Ingredient Spotlight: Lion's Mane

Article written by: Bre Jenkins

Known as the “nerve mushroom”, Lion’s Mane mushroom has spread throughout the minds of those interested in its innate abilities to positively impact the human nervous system. Despite its name, this edible mushroom has nothing to do with the mane of lions. It gets its name from its cascading white strands forming the appearance of a puffy mane. There are 3 main parts of mushrooms, the mycelium, spores, and fruiting body. However, what we commonly associate mushrooms with is the fruiting body. The fruiting body is the visible part of the mushroom, that grows from the substrate which is usually deadfall otherwise known as fallen trees or logs. It is usually foraged during late summer and early fall and can be found fruiting on American Beech trees. Revered for its cognitive qualities, the cultivation of Lion’s Mane has a long-dated history of the neurological health of humans.

What is Lion’s Mane Mushroom

It is made up of three species with Hericium Erinaceus being the most commonly cultivated. Equally, H. Americanum and H. Coralloides are considered to be a part of the Lion’s Mane family. Considerably, all members of this unique species produce white fruiting bodies with descending downward spines. Named “Hou Tou Gu” in Chinese and “yamabushitake” meaning “bearded tooth fungus” in Japanese, this white shaggy mushroom is claimed to be the king of bioactive fungi.

Furthermore, it has caught the taste buds of high-ranking chefs, being described as having a seafood-like taste resembling that of lobster, making it an essential ingredient in specialty markets around the world. However, in countries such as Japan and China, where this brain activating fungi is extremely popular, Lion’s Mane is found in kitchens not only as a culinary delicacy but as a medicinal supplement. In fact, it has been used for its medicinal properties for millennia.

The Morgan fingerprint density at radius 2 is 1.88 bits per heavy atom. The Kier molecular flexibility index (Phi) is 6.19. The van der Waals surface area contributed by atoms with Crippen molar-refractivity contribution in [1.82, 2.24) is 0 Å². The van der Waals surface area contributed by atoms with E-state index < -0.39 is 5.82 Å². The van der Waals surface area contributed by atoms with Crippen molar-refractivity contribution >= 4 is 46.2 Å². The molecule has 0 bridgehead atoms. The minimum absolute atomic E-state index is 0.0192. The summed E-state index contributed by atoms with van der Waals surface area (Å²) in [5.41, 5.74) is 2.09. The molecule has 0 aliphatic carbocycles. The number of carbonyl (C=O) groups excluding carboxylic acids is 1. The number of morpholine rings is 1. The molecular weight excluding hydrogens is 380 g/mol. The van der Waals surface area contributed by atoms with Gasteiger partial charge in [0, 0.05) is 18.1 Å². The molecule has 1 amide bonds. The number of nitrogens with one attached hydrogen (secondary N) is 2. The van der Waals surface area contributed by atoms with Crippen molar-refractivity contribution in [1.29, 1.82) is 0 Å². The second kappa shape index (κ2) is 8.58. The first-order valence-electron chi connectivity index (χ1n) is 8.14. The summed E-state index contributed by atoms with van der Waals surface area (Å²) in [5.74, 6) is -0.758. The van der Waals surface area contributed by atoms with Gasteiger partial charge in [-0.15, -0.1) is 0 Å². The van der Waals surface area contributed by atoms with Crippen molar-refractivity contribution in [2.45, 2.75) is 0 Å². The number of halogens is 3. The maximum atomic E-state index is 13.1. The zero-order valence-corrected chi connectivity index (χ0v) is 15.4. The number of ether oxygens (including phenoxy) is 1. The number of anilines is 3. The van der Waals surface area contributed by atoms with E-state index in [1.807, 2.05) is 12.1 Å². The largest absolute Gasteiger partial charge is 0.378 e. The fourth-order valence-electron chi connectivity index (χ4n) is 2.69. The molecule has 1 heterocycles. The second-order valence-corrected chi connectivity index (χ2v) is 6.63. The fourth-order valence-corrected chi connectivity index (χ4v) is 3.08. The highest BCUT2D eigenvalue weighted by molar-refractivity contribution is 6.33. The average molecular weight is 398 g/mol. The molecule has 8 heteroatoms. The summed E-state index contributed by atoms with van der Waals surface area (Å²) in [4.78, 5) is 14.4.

Traditional Uses

Traditional Chinese Medicine (TCM) seeks to balance the mind, body, and spirit through holistic practices significantly different from the Western medicine model of health care. Commonly thought of as “folk medicine” the Chinese included it in their daily lives for nutritional and medicinal purposes. Lion’s Mane mushroom has been used in TCM for millennia for its said ability to nurture the liver, lung, spleen, heart, and kidney.

Origin and History

Chinese medicine goes back to the Dynasty Era, when many mushrooms which were abundant in nature first became discovered by Chinese traditional healers. However, artificial cultivation of Lion’s Mane was first reported in China in 1988 where it was cultured in artificial logs using polypropylene bags and bottles. This white multi-tailed mushroom continues to be a source of sustenance for countries around the world who have caught wind of its neurological healing abilities through TCM. Including the United States, where medicinal mushrooms have become prominent in the alternative healing and wellness space.

Commonly Reported Benefits & Effects

Brain Function

The benefits of Lion’s Mane on brain function are plentiful. Studies have shown that compounds in it can stimulate the growth of brain cells. Additionally, research suggests that it may help protect against Alzheimer’s disease. One study found that patients with mild cognitive impairment consuming the mushroom for four months significantly improved mental functioning. Moreover, research has found that it stimulates the growth and repair of nerve cells.